Like a good Apple nerd, I updated to the latest version of macOS Catalina. If you’re using older 32bit apps Catalina won’t run them. Thankfully, I wasn’t in that position, so I didn’t anticipate any issues. So young so innocent.
As it turns out another chance in Catalina does affect my normal workflow. The change is related to a security improvement that prevents users from creating new files in root.
Not an issue for most things, but MongoDB by default uses /data/db as the location for storing data. To fix this the best solution I came across was to simply change the location from the default to somewhere in your user folder. This is easy to do using the following command in terminal:
Mongo will now work, and you can get on with life.
The course I’m doing uses Cloud 9 (C9) as cloud-based IDE. I’ve basically ignored that side of things and done everything locally on my Mac as that feels more real world to me. Turns out this was a good decision as C9 has recently announced it’s shutting down. Anyway, at times this has made things more difficult though. A good example is when I need to follow instructions to get a particular part of the development environment setup. Because all the instructions are specific to C9 it means I more or less have to figure out how to do it myself on macOS.
This morning I had an example of this exact thing when I needed to install MongoDB. I’m finally at the point that I’m starting to work with a database (hallelujah!) and I needed to get things going on my Mac. Thankfully there’s Google and I quickly found this treehouse article that gave me some clear steps to follow.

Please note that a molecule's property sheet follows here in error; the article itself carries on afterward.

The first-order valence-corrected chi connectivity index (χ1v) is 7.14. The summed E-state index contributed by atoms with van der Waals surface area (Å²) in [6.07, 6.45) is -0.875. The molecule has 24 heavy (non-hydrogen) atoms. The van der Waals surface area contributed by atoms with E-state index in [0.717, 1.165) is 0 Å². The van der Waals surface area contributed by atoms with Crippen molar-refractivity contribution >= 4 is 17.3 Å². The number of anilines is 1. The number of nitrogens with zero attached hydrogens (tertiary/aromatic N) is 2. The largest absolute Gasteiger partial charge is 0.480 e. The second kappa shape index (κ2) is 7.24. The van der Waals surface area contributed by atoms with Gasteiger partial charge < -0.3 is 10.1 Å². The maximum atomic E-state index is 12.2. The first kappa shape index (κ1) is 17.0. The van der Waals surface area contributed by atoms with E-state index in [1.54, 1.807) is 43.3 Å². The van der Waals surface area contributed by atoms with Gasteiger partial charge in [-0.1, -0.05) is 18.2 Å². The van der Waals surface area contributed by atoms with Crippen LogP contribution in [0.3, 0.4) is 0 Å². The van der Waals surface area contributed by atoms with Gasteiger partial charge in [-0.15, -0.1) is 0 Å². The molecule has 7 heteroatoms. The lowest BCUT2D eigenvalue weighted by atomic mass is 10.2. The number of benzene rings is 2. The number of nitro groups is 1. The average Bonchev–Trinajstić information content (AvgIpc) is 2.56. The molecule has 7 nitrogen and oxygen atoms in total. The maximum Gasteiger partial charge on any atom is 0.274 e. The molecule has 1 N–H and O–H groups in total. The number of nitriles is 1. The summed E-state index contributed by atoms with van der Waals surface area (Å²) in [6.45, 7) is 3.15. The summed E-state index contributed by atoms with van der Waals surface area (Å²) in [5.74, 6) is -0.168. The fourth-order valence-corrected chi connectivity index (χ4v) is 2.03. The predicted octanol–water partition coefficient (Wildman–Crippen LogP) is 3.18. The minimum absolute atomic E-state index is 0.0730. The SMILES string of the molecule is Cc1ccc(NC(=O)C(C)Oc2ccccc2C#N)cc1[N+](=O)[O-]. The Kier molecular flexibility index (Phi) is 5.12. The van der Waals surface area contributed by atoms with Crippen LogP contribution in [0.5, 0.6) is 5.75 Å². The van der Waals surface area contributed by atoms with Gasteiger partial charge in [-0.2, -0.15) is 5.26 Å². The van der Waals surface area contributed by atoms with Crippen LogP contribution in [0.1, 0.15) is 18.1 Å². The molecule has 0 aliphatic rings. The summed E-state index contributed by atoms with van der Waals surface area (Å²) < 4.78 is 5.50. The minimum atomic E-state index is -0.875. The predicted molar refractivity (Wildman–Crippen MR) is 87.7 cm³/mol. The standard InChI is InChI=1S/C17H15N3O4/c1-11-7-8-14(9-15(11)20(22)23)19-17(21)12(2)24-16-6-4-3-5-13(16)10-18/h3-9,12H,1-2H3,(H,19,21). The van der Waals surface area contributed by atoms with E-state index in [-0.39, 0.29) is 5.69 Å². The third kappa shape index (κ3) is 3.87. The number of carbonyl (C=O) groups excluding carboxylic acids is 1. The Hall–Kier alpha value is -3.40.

Of course it’s never quite that easy. Different machines are set up in different ways, so a guide like this doesn’t always allow for edge cases. So here’s what worked for me:
- Open terminal and use the command
brew update to update Homebrew itself to the latest version
- Now install MongoDB using
brew install mongodb. This will install the latest version
- Next we need to create a folder to house our MongoDB data files. Use the command
sudo mkdir -p /data/db. The instructions I first followed didn’t include sudo and so didn’t work for me. Your milage may vary
- We should now have a place for our data but we need to set the folder permissions using
sudo chown -R `id -un` /data/db
That’s basically it, you should now have a functional install of MongoDB. Open up two terminal windows in the first start the server with the
mongod command. In the second terminal run
mongo to launch the mongo shell for accessing data.